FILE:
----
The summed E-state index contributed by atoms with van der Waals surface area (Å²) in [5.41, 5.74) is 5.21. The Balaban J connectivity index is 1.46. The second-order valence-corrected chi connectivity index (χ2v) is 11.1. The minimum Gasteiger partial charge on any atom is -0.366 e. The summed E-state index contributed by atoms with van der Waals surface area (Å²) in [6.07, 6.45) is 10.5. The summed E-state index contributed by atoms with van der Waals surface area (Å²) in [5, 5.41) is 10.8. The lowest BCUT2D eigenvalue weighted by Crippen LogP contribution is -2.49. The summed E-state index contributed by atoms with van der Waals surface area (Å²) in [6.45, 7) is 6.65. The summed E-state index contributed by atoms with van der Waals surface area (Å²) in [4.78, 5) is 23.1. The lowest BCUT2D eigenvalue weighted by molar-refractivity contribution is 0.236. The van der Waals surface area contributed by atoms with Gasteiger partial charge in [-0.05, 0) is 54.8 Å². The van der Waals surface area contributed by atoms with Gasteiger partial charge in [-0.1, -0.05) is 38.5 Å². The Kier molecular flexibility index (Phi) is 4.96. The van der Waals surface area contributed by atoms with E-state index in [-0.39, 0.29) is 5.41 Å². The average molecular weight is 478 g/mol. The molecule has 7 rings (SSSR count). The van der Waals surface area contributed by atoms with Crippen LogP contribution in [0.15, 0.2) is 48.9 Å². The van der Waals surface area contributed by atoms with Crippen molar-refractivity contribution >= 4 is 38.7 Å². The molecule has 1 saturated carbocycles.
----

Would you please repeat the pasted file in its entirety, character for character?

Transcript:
The summed E-state index contributed by atoms with van der Waals surface area (Å²) in [5.41, 5.74) is 5.21. The Balaban J connectivity index is 1.46. The second-order valence-corrected chi connectivity index (χ2v) is 11.1. The minimum Gasteiger partial charge on any atom is -0.366 e. The summed E-state index contributed by atoms with van der Waals surface area (Å²) in [6.07, 6.45) is 10.5. The summed E-state index contributed by atoms with van der Waals surface area (Å²) in [5, 5.41) is 10.8. The lowest BCUT2D eigenvalue weighted by Crippen LogP contribution is -2.49. The summed E-state index contributed by atoms with van der Waals surface area (Å²) in [6.45, 7) is 6.65. The summed E-state index contributed by atoms with van der Waals surface area (Å²) in [4.78, 5) is 23.1. The lowest BCUT2D eigenvalue weighted by molar-refractivity contribution is 0.236. The van der Waals surface area contributed by atoms with Gasteiger partial charge in [-0.05, 0) is 54.8 Å². The van der Waals surface area contributed by atoms with Gasteiger partial charge in [-0.1, -0.05) is 38.5 Å². The Kier molecular flexibility index (Phi) is 4.96. The van der Waals surface area contributed by atoms with E-state index in [-0.39, 0.29) is 5.41 Å². The average molecular weight is 478 g/mol. The molecule has 7 rings (SSSR count). The van der Waals surface area contributed by atoms with Crippen LogP contribution in [0.15, 0.2) is 48.9 Å². The van der Waals surface area contributed by atoms with Crippen molar-refractivity contribution >= 4 is 38.7 Å². The molecule has 1 saturated carbocycles.